Policy making is Whitehall's core business. We have looked at past attempts to reform policy and are proposing changes to inform policy making in the future and ways it should adapt to the challenges of decentralisation and complex problems.
Big thinkers event series
This event sees Dan Ariely, James B Duke Professor of Psychology and Behavioural Economics at Duke University, and Evan Davis, Radio 4 Today Programme presenter discuss how our new understanding of honesty and dishonesty could affect the way we govern.
Jacob Hacker, who introduced the concept to Ed Miliband and other European leaders at a Policy Network conference in Oslo in 2009, will be interviewed by Edward Stourton to explain the concept. They will discuss what ‘predistribution’ would mean for the US and how it could apply to the UK. How far does it have the potential to help address concerns about falling living standards and rising inequality at a time when developed country governments across the world are reining back budgets to cut deficits?
Marco Steinberg of the Helsinki Design Lab discusses design-led policy. He claims that that we are currently in ‘crisis’ and facing some of the biggest problems of our time but that the government is ill-equipped to deal with them. In spite of the interconnectedness of the issues we face, government continues to take a ‘siloed’ approach. One group of people is charged with creating visions for change (politicians), and another who is charged with delivering on those visions (civil servants). Steinberg argues that this system creates a disconnect between design and delivery, and that a fundamental re-think in the way government approaches big projects is needed.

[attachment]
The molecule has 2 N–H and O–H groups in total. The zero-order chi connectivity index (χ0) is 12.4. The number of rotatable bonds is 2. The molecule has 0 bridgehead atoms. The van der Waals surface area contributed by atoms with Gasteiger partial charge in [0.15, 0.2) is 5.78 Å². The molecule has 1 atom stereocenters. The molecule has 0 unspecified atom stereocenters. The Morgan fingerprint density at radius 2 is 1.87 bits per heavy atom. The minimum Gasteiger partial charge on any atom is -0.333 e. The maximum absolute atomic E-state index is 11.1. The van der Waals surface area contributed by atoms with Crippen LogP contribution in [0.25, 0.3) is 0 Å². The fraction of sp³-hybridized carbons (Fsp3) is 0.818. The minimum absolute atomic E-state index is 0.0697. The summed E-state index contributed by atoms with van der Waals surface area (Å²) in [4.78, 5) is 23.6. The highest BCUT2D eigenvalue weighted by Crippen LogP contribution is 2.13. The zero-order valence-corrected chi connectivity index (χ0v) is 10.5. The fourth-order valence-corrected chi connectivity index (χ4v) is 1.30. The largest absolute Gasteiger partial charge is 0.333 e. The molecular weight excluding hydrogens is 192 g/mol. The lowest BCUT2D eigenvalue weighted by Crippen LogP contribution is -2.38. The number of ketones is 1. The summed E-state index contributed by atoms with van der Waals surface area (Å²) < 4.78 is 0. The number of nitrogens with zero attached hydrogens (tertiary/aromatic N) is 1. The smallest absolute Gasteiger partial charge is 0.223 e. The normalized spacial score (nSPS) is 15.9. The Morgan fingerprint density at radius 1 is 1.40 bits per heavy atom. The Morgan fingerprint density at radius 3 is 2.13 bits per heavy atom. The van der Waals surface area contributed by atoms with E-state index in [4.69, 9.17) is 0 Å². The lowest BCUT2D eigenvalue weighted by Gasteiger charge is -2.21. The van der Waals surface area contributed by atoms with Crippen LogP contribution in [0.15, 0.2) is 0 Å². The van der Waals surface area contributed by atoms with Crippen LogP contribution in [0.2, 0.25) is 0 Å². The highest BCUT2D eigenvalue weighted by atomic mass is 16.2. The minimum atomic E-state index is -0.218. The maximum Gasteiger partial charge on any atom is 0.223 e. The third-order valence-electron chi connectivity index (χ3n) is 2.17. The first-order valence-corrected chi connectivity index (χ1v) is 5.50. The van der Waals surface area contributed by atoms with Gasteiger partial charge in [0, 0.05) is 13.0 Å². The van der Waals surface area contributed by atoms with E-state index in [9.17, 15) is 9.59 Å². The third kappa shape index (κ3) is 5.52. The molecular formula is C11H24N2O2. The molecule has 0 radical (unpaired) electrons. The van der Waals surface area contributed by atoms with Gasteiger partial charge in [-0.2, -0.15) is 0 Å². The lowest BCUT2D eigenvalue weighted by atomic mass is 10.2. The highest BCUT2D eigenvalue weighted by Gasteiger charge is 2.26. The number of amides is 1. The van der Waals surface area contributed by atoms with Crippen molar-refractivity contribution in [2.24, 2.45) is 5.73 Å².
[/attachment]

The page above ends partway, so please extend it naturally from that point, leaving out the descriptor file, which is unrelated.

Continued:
Professor Cass Sunstein discusses themes and lessons from his last book Nudge: Improving Decisions about Health, Wealth, and Happiness as well as his forthcoming book Simpler: The Future of Government. He identifies the link between Nudge and Simpler as a recognition that human beings are prone to some common errors, such as being over-optimistic in assessment of risk, paying more attention to subjective experience than to objective evidence, and insufficiently considering the long-term. Drawing on Daniel Kahneman’s distinction between System 1 thinking (fast, intuitive, superficial) and System 2 thinking (slow, rational, deliberate), Sunstein sets out the principles of good regulation: make it automatic, simple, intuitive and meaningful.